1/20/2017 12:10:00 AM OUT IN THE OPEN: Shooting Hunting and Outdoor Trades Show 2017
A sea of firearms industry humanity descends on the Shooting, Hunting and Outdoor Trades (SHOT) Show in Las Vegas.
Brent T. Wheat Sports Columnist
Should I tell you that I'm sitting on the 28th floor looking at blue skies, palm trees, snow-capped mountains and the Las Vegas strip?
OK, I won't rub the collective noses of Both Regular Readers in the fact that during the past week the Indiana weather has been something slightly worse that "horrid" while our only major atmospheric concern was the slight facial windburn on Monday.
As of this writing, the entire staff of Out in the Open is visiting Sin City USA, Las Vegas for our annual pilgrimage to the Shooting, Hunting and Outdoor Trades (SHOT) Show. If you have read this column for any length of time you know that we always attend this event that is a combination of Christmas, July 4th, The Paris Fashion Show and World's Fair for the shooting and hunting industry.
At SHOT, there are more product releases than you could shake a stick at, meetings, press conferences, celebrity sightings, cocktail parties, free swag and all sorts of the usual trade show hi-jinks. For our part, we try to live up to the journalist's creed: never turn down a free dinner.
This has been an interesting year for SHOT. The show is larger than ever, with an estimated attendance in excess of 64,000 people, all jostling in the aisles to fondle the unbelievable selection of gear and guns. If you ever doubt the health of the firearms industry, a quick drive by the SHOT show would quickly dispel any concerns.
But the remarkable thing about SHOT this year is the dearth of new, innovative items. While the "New Products" preview center was larger than ever, it seemed there weren't too many "better mousetraps" on display. One of the first persons I ran into at the show was old friend Richard Mann, one of the top gun writers in the business, who offered an opinion that makes sense.
"It's the political climate," he said in referring to the lack of innovation. "Manufacturers didn't know what was going to happen with the election and were reluctant to invest in new research and design (if Hillary Clinton had been elected President). I think you're going to see a strong push now from a lot of companies," he said.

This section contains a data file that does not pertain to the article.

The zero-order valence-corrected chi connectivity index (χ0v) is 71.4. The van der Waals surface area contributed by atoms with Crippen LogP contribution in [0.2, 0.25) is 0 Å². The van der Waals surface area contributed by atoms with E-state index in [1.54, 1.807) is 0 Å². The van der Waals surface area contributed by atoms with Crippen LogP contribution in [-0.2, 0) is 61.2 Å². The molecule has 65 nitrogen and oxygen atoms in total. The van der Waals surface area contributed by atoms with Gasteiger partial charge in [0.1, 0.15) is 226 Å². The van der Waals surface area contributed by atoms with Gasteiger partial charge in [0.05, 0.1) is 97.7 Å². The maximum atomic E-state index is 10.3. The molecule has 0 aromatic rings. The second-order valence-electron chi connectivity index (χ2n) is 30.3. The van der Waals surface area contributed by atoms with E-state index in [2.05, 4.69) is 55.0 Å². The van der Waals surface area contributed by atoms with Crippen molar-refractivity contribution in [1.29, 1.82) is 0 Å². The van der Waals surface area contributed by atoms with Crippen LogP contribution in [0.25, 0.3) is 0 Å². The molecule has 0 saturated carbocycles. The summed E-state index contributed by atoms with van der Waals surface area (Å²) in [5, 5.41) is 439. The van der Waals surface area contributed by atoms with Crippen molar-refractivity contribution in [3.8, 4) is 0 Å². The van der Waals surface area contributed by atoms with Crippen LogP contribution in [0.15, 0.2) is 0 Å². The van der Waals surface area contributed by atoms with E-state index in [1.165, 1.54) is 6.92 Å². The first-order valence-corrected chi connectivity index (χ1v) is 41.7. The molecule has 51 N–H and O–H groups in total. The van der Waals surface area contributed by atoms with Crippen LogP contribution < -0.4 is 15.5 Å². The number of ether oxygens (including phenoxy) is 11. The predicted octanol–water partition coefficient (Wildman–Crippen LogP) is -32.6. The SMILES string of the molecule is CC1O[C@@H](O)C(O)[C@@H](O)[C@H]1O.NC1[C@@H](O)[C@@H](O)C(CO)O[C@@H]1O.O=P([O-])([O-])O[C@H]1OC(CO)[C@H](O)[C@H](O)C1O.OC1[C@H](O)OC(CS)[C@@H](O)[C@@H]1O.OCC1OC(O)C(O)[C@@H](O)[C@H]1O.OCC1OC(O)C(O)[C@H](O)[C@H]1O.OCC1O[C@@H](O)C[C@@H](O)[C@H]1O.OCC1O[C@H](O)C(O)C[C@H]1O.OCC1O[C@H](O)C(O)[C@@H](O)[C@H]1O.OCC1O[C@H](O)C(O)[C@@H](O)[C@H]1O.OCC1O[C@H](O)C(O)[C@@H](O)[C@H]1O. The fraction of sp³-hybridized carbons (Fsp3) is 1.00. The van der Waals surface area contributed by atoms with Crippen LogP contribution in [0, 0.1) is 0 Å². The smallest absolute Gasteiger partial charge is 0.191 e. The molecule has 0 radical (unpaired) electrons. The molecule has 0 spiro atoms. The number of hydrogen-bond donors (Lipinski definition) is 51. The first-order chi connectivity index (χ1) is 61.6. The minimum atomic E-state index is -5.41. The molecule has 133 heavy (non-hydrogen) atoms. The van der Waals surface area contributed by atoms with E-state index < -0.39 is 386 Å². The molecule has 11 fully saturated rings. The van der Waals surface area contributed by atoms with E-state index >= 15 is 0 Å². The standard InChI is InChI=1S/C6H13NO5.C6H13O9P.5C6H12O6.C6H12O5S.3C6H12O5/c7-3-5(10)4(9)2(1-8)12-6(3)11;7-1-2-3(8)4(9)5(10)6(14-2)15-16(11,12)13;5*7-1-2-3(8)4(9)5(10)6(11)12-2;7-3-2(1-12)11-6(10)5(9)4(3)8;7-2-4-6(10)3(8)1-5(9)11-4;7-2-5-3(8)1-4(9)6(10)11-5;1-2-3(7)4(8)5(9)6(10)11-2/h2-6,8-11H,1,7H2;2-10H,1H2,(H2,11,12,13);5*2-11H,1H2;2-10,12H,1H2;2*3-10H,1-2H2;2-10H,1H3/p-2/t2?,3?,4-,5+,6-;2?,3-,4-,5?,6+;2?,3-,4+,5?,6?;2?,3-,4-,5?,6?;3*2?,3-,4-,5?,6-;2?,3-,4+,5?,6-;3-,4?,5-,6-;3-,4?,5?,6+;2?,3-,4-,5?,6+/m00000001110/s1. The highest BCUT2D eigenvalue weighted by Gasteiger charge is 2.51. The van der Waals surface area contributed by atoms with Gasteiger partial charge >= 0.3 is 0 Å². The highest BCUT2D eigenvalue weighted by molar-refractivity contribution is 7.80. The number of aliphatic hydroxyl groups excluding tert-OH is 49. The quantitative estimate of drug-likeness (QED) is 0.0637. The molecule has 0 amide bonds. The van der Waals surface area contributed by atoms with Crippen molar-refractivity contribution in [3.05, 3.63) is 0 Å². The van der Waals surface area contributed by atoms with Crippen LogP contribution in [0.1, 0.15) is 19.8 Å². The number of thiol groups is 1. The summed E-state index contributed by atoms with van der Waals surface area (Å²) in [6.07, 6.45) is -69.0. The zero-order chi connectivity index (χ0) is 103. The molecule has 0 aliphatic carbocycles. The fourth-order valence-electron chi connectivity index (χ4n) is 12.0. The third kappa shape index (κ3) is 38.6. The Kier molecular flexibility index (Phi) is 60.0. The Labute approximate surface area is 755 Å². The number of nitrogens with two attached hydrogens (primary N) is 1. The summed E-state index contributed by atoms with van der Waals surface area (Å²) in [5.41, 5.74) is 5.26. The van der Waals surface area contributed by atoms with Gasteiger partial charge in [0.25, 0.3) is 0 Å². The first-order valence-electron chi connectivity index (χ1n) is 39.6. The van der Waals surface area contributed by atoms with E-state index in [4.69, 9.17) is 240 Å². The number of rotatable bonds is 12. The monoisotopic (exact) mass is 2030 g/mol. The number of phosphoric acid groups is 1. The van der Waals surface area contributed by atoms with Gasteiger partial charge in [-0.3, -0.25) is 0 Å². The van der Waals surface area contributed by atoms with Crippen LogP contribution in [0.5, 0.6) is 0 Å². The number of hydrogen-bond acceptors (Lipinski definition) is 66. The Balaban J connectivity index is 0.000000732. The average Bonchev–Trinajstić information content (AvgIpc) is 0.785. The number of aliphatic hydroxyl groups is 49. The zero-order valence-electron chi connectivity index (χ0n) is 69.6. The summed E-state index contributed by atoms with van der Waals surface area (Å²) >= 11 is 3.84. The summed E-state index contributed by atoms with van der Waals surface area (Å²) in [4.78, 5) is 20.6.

In other words, the next few years might be interesting and fun for shooters. We can also state without reservation that feelings among the media and vendors in attendance was one of unrestrained relief and hope for the future. As a group of fellow media hacks sat around a table in the Press Room, one of the ink-slingers grandly proclaimed, "Gentlemen, we are truly living in the golden age of firearms right now." We are inclined to agree.
In spite of lack of "new and improved" at SHOT, there are certain trends that are noticeable.
The first is the fad of the 6.5 Creedmor cartridge. Nearly every rifle being introduced was touted as handling the cartridge, an off-shoot of the .300 Savage round that can duplicate .300 Winchester Magnum ballistics with significantly lower recoil. Being a shorter case, it can be used in both bolt-action and semi-automatic rifles such as the AR-15 family of rifles.
Our only problem is that the ammunition is (currently) stunningly expensive and challenging to find. In other words, the 6.5 Creedmor is a great cartridge but whether it becomes commercially viable remains to be seen.
Another interesting trend is the exploding number of firearms electronics. Night vision and thermal imaging scopes are becoming abundant and at lower price points. It would seem manufacturers are shifting resources from the shrinking military market into the world of civilian hunters.
Other electronics include networked trail cameras, cameras and mounts for your gun or bow, target cameras and ballistic calculators that help develop firing solutions for long-distance target shooting or hunting. Several manufacturers are also making integrated "witness" cameras for your pistol to either record deadly force incidents or to use as a training aid.
On the other end of the gun, manufacturers of suppressors (also known as "cans," "snuffers," or "silencers") are betting congress will finally tackle the Hearing Protection Act that would make it easier and cheaper to own a suppressor. If passed, suppressors would go from being a government-registered and highly-taxed piece of equipment to a common gun accessory. This year several major manufacturers are selling guns with threaded muzzles that are instantly ready for mounting a suppressor whenever they become "legal."
That's about the gist of the action from Your Man on the Scene. We're now ready to head down stairs to wade back into the fray, tirelessly fighting and clawing through the mass of humanity in order to bring you all the latest information about the hunting and shooting world.